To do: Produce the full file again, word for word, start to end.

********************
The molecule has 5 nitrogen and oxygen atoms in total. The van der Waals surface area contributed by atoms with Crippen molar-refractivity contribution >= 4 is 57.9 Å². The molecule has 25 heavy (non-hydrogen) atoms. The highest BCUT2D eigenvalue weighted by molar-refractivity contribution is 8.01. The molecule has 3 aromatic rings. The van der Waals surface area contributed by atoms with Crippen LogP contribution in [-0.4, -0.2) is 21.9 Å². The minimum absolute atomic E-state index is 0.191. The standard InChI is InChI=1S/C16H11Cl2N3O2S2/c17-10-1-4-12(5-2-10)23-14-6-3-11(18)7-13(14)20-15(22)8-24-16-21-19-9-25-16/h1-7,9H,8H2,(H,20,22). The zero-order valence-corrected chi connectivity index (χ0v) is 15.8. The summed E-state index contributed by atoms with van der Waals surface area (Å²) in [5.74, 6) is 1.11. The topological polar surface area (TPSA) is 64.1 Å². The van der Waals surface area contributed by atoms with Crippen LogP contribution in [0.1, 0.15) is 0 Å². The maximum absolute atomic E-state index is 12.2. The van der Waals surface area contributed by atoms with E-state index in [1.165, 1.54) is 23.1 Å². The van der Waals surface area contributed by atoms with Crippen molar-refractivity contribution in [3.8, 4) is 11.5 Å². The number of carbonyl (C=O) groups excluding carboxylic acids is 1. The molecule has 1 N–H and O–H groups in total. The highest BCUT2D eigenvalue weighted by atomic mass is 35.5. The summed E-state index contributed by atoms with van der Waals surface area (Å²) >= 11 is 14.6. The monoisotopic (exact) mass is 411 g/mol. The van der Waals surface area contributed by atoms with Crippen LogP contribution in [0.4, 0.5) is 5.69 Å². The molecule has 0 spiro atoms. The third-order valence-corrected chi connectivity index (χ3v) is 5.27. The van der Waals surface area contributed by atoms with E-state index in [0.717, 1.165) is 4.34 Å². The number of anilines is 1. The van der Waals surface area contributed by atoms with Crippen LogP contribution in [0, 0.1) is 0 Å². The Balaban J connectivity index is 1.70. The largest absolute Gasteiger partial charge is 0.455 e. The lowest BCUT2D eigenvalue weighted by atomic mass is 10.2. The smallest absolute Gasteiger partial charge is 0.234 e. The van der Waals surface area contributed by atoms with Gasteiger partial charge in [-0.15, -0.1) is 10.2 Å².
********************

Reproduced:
The molecule has 5 nitrogen and oxygen atoms in total. The van der Waals surface area contributed by atoms with Crippen molar-refractivity contribution >= 4 is 57.9 Å². The molecule has 25 heavy (non-hydrogen) atoms. The highest BCUT2D eigenvalue weighted by molar-refractivity contribution is 8.01. The molecule has 3 aromatic rings. The van der Waals surface area contributed by atoms with Crippen LogP contribution in [-0.4, -0.2) is 21.9 Å². The minimum absolute atomic E-state index is 0.191. The standard InChI is InChI=1S/C16H11Cl2N3O2S2/c17-10-1-4-12(5-2-10)23-14-6-3-11(18)7-13(14)20-15(22)8-24-16-21-19-9-25-16/h1-7,9H,8H2,(H,20,22). The zero-order valence-corrected chi connectivity index (χ0v) is 15.8. The summed E-state index contributed by atoms with van der Waals surface area (Å²) in [5.74, 6) is 1.11. The topological polar surface area (TPSA) is 64.1 Å². The van der Waals surface area contributed by atoms with Crippen LogP contribution in [0.1, 0.15) is 0 Å². The maximum absolute atomic E-state index is 12.2. The van der Waals surface area contributed by atoms with E-state index in [1.165, 1.54) is 23.1 Å². The van der Waals surface area contributed by atoms with Crippen molar-refractivity contribution in [3.8, 4) is 11.5 Å². The number of carbonyl (C=O) groups excluding carboxylic acids is 1. The molecule has 1 N–H and O–H groups in total. The highest BCUT2D eigenvalue weighted by atomic mass is 35.5. The summed E-state index contributed by atoms with van der Waals surface area (Å²) >= 11 is 14.6. The monoisotopic (exact) mass is 411 g/mol. The van der Waals surface area contributed by atoms with Crippen LogP contribution in [0.4, 0.5) is 5.69 Å². The molecule has 0 spiro atoms. The third-order valence-corrected chi connectivity index (χ3v) is 5.27. The van der Waals surface area contributed by atoms with E-state index in [0.717, 1.165) is 4.34 Å². The number of anilines is 1. The van der Waals surface area contributed by atoms with Crippen LogP contribution in [0, 0.1) is 0 Å². The Balaban J connectivity index is 1.70. The largest absolute Gasteiger partial charge is 0.455 e. The lowest BCUT2D eigenvalue weighted by atomic mass is 10.2. The smallest absolute Gasteiger partial charge is 0.234 e. The van der Waals surface area contributed by atoms with Gasteiger partial charge in [-0.15, -0.1) is 10.2 Å².